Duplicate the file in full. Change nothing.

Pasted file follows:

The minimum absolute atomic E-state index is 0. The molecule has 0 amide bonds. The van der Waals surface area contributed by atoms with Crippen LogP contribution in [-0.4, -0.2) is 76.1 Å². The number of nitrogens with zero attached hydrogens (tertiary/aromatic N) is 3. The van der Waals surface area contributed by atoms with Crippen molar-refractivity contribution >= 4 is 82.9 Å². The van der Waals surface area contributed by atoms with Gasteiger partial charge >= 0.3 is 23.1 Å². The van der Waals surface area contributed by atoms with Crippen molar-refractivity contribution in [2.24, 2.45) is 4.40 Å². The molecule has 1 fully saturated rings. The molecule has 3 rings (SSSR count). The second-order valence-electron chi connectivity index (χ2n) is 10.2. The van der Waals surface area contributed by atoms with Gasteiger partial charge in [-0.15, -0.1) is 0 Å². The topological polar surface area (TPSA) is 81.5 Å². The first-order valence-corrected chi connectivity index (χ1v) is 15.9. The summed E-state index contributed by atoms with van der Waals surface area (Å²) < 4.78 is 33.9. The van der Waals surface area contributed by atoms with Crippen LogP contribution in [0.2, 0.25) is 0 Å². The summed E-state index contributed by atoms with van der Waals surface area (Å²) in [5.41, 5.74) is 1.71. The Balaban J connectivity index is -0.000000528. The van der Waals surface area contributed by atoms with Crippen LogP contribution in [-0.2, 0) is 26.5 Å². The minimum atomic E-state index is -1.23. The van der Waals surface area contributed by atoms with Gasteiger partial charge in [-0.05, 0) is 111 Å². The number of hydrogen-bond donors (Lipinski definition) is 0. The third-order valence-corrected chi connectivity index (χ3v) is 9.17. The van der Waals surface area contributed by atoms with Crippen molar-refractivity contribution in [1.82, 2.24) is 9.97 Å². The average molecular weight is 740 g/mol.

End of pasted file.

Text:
The minimum absolute atomic E-state index is 0. The molecule has 0 amide bonds. The van der Waals surface area contributed by atoms with Crippen LogP contribution in [-0.4, -0.2) is 76.1 Å². The number of nitrogens with zero attached hydrogens (tertiary/aromatic N) is 3. The van der Waals surface area contributed by atoms with Crippen molar-refractivity contribution >= 4 is 82.9 Å². The van der Waals surface area contributed by atoms with Gasteiger partial charge >= 0.3 is 23.1 Å². The van der Waals surface area contributed by atoms with Crippen molar-refractivity contribution in [2.24, 2.45) is 4.40 Å². The molecule has 1 fully saturated rings. The molecule has 3 rings (SSSR count). The second-order valence-electron chi connectivity index (χ2n) is 10.2. The van der Waals surface area contributed by atoms with Gasteiger partial charge in [-0.15, -0.1) is 0 Å². The topological polar surface area (TPSA) is 81.5 Å². The first-order valence-corrected chi connectivity index (χ1v) is 15.9. The summed E-state index contributed by atoms with van der Waals surface area (Å²) < 4.78 is 33.9. The van der Waals surface area contributed by atoms with Crippen LogP contribution in [0.2, 0.25) is 0 Å². The summed E-state index contributed by atoms with van der Waals surface area (Å²) in [5.41, 5.74) is 1.71. The Balaban J connectivity index is -0.000000528. The van der Waals surface area contributed by atoms with Crippen LogP contribution in [-0.2, 0) is 26.5 Å². The minimum atomic E-state index is -1.23. The van der Waals surface area contributed by atoms with Gasteiger partial charge in [-0.05, 0) is 111 Å². The number of hydrogen-bond donors (Lipinski definition) is 0. The third-order valence-corrected chi connectivity index (χ3v) is 9.17. The van der Waals surface area contributed by atoms with Crippen molar-refractivity contribution in [1.82, 2.24) is 9.97 Å². The average molecular weight is 740 g/mol.